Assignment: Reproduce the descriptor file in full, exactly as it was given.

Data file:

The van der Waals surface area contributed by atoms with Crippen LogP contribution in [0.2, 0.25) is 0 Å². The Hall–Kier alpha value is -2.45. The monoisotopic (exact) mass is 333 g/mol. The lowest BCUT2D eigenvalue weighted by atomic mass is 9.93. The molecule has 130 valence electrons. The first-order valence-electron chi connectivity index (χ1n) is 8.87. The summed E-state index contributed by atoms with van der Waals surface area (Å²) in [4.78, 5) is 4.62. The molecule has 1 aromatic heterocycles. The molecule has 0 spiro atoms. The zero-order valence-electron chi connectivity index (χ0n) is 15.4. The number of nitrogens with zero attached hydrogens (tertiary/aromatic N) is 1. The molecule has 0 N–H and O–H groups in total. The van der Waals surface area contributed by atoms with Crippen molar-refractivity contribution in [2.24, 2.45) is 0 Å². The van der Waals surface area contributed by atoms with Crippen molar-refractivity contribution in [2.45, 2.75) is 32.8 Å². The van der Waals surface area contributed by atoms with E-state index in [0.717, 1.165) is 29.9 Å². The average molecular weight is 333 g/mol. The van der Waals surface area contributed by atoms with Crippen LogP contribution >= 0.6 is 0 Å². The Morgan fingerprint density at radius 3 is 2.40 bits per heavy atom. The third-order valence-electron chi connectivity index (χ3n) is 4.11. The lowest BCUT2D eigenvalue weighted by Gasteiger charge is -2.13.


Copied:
The van der Waals surface area contributed by atoms with Crippen LogP contribution in [0.2, 0.25) is 0 Å². The Hall–Kier alpha value is -2.45. The monoisotopic (exact) mass is 333 g/mol. The lowest BCUT2D eigenvalue weighted by atomic mass is 9.93. The molecule has 130 valence electrons. The first-order valence-electron chi connectivity index (χ1n) is 8.87. The summed E-state index contributed by atoms with van der Waals surface area (Å²) in [4.78, 5) is 4.62. The molecule has 1 aromatic heterocycles. The molecule has 0 spiro atoms. The zero-order valence-electron chi connectivity index (χ0n) is 15.4. The number of nitrogens with zero attached hydrogens (tertiary/aromatic N) is 1. The molecule has 0 N–H and O–H groups in total. The van der Waals surface area contributed by atoms with Crippen molar-refractivity contribution in [2.24, 2.45) is 0 Å². The van der Waals surface area contributed by atoms with Crippen molar-refractivity contribution in [2.45, 2.75) is 32.8 Å². The van der Waals surface area contributed by atoms with E-state index in [0.717, 1.165) is 29.9 Å². The average molecular weight is 333 g/mol. The van der Waals surface area contributed by atoms with Crippen LogP contribution >= 0.6 is 0 Å². The Morgan fingerprint density at radius 3 is 2.40 bits per heavy atom. The third-order valence-electron chi connectivity index (χ3n) is 4.11. The lowest BCUT2D eigenvalue weighted by Gasteiger charge is -2.13.